Colleges and universities in the United States have long prioritized race over academic fit in admissions decisions in order to achieve “student-body diversity.” According to a 1978 U.S. Supreme Court decision, this practice—known as affirmative action—is legal, so long as race is only one of many considerations.1 In essence, this ruling outlawed racial quotas (i.e., reserving a specific number of seats for particular minorities) but allows institutions to give minorities the equivalent of bonus points for being minorities. Although the justices attempted to prevent the possibility that a candidate could be denied admission for not being a minority, spots are limited—so bonus points for one candidate could mean another of higher merit is not accepted.

In the 1978 Supreme Court decision, Harvard College was cited as an exemplar of affirmative action. Not only does Harvard—the world’s most prestigious institution of higher education—continue its modus operandi of favoring minorities in admissions decisions, but it does so explicitly as a matter of official policy. It is, therefore, ironic that the college is in court this week, being sued for allegedly discriminating against minorities, specifically Asians.

Why are the policies of nominally private institutions, such as Harvard, matters of public debate and government dictate? Why isn’t Harvard simply free to be racist in any direction—and to suffer the consequences? In large part, it’s because the U.S. government takes our tax dollars and gives them to colleges and universities, including Harvard.2 By accepting taxpayers’ money, schools surrender their autonomy and give the government and taxpayers legitimate grounds for inserting themselves into the process of shaping school policy. Therefore, the long game for advocates of freedom is not to outlaw irrational policies but to end government support of colleges and universities.

Nonetheless, anger is a perfectly just reaction to racial discrimination, as is deciding not to apply to or support Harvard. It’s also understandable—given that taxpayers are forced to support such colleges and universities—that some would try to use the courts to outlaw irrational, racist policies wholesale. This would require challenging the ideas that racial discrimination can ever be leveraged for good and that “student-body diversity” is a value to be achieved by assembling a varied palette of skin colors, eye shapes, and genetic lineage. It would require refuting the essence of racism.

This, however, is not the point of the present suit against Harvard. According to a New Yorker report, “The plaintiff’s attorneys repeatedly emphasized the lack of written instructions to admissions officers on how to use race permissibly and not impermissibly in evaluating an applicant.”3

Quibbling over how admissions officers might “use race permissibly and not impermissibly” concedes the legitimacy of racism. It implies that race is a legitimate admissions criterion. Opponents of an injustice may face an uphill battle during their fight. But to concede an unjust premise is never to step forward. It is only to forfeit the cause.

Reportedly, these attorneys hope to show “that Harvard allows implicit racial bias and stereotypes to infect the [admissions] process.” The problem, in their view, is not explicit racial biases that result in bonus points for minorities; presumably, the plaintiffs would consider this “us[ing] race permissibly.”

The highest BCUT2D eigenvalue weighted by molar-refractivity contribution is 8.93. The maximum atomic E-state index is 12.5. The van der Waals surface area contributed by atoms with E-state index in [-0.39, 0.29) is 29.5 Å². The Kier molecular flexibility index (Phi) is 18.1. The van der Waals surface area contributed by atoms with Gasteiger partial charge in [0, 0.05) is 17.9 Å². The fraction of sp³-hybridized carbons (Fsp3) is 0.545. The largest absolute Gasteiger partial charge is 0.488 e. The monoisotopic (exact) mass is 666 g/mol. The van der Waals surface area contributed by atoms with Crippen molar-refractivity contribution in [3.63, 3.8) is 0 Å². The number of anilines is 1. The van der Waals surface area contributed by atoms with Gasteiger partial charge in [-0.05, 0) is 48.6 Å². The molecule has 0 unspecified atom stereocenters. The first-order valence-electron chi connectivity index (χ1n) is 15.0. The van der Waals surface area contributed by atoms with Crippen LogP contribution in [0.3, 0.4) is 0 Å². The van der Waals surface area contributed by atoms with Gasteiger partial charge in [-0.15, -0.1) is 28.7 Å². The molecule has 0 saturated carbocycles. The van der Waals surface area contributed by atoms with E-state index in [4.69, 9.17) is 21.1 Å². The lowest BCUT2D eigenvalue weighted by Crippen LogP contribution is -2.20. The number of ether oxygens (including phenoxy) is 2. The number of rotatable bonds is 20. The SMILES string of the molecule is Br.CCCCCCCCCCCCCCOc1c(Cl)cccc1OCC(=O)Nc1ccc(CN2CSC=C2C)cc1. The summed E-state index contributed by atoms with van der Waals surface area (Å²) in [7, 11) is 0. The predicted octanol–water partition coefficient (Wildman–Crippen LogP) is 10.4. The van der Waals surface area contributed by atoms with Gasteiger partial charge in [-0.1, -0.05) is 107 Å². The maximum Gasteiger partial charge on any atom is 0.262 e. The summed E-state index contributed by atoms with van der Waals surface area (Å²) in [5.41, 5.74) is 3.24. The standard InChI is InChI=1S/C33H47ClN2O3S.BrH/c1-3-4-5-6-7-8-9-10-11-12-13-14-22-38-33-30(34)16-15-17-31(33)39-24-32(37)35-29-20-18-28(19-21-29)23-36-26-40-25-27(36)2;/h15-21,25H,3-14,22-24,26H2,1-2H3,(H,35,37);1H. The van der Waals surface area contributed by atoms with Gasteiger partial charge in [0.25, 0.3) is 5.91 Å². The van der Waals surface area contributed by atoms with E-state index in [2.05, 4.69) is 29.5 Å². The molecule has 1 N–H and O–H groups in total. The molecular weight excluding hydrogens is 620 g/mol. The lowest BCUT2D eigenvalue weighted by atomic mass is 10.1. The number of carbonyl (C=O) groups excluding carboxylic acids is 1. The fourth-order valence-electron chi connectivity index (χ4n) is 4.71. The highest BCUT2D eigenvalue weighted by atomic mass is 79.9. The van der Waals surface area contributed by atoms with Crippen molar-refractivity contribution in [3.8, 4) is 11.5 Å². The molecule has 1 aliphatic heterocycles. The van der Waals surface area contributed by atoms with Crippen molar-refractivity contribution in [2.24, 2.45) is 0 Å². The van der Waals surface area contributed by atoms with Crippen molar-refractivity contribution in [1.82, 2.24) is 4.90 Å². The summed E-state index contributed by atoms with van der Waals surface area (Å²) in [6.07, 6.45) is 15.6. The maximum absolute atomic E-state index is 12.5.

How do these attorneys plan to prove that Harvard’s admissions department uses race impermissibly? Supposedly, Asian applicants consistently get lower scores on the “Personal” section of admissions evaluations, which “assesses qualities such as likability, maturity, integrity, courage, kindness, even ‘effervescence.’”4

Admissions officers have the difficult job of figuring out which students best fit the school and its goals. Though personality is a qualitative, not a quantitative, measure, it is a legitimate criterion—one that every employer likewise considers.

Without direct evidence that admissions officers are systematically lowering the “personal” scores of Asian applicants to suppress their admissions, we are left with only correlation, not causation. And we can conclude all sorts of wacky things when we equate those two. For instance, about 70 percent of NFL players are black. Should we conclude from this that those doing the drafting are not recognizing and recruiting talent but, instead, are allowing “implicit racial bias and stereotypes to infect” the draft?

If the plaintiffs intend to oppose racism, they should drop all talk of using race “permissibly,” challenge the idea that racism can ever be leveraged for good, and repudiate efforts toward “student-body diversity”—and the pretense that a wide palette of skin colors (or the like) equals a wide range of ideas.

What we need, and what colleges should pursue, is the goal advocated by Martin Luther King Jr.: “a nation where [people] will not be judged by the color of their skin but by the content of their character.”


1. “Regents of the University of California v. Bakke,” Oyez, (accessed October 25, 2018).

2. It does this both directly in the form of grants and indirectly in the form of student loans.

3. Jeannie Suk Gersen, “At Trial, Harvard’s Asian Problem and a Preference for White Students from ‘Sparse Country,’” New Yorker, October 23, 2018,

4. Gersen, “At Trial, Harvard’s Asian Problem.”

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